CAIRO - A military court on Sunday acquitted an army doctor who had been accused of performing forced “virginity tests’’ on women detained by soldiers who broke up a street protest a year ago.
State media reported that the court acquitted the doctor, Ahmed Adel el Mogy, on the relatively narrow basis of contradictions in the testimony heard at the trial. It was unclear if the court reached any conclusions about the occurrence or legitimacy of the tests.
A civilian administrative court concluded in late December that the military had wrongly forced several women to undergo the tests. But its authority did not extend to holding officers accountable, and human rights advocates said that Sunday’s verdict showed the flaws in military justice.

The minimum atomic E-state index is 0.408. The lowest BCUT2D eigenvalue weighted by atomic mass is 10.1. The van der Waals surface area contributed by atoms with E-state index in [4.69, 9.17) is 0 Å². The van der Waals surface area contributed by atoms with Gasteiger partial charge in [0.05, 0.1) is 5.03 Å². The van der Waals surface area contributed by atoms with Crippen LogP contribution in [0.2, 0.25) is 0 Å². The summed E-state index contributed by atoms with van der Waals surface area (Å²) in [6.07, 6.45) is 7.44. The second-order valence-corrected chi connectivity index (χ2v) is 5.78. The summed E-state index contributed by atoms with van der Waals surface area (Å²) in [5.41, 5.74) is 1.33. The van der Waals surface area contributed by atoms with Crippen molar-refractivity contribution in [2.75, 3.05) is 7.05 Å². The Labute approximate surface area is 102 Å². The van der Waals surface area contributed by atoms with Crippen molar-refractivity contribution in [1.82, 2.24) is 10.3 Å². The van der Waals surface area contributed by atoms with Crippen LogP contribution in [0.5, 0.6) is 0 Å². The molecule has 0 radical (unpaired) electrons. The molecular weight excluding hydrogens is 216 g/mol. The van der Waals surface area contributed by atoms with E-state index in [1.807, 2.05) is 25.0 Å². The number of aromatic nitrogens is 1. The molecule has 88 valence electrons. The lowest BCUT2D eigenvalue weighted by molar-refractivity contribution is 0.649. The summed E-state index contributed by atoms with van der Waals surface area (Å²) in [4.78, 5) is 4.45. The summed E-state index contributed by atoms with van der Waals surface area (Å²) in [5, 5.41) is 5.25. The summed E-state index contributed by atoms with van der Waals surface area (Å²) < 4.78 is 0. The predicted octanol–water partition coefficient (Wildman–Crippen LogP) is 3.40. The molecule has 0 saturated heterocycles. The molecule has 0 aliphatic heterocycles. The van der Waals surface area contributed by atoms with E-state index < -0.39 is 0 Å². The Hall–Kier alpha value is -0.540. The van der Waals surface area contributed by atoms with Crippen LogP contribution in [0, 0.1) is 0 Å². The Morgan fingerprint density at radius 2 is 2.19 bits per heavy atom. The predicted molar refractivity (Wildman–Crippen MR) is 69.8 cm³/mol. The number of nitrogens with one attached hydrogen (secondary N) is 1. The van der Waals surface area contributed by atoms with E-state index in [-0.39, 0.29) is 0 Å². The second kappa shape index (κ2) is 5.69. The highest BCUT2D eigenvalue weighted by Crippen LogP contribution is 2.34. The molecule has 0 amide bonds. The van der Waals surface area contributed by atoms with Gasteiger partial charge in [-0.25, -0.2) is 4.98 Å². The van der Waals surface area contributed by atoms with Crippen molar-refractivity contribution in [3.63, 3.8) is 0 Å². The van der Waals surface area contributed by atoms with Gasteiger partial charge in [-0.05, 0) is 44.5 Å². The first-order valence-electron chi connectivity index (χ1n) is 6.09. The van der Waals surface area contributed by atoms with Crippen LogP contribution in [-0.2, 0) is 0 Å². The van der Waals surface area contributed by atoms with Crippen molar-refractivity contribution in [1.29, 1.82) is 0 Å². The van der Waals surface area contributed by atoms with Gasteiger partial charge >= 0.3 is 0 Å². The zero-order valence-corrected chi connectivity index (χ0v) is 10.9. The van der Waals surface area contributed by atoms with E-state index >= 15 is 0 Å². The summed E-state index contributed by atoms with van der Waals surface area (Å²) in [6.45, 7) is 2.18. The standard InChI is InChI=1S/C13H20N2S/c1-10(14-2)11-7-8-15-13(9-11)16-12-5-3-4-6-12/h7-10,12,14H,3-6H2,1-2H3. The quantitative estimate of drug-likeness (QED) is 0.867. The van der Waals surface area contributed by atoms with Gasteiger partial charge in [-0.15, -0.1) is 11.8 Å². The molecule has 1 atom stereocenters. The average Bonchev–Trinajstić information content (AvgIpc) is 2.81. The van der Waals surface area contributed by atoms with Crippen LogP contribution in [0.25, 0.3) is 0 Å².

Samira Ibrahim, who filed both lawsuits, could not be reached for comment. In an online message, she wrote: “Nobody violated my honor, it’s Egypt whose honor was violated. And I will go on till the end to get her rights.’’ State media reported that after the military court’s ruling, Ibrahim chanted for an end to military rule.
Lawyers have complained that they were prohibited from presenting evidence and witnesses.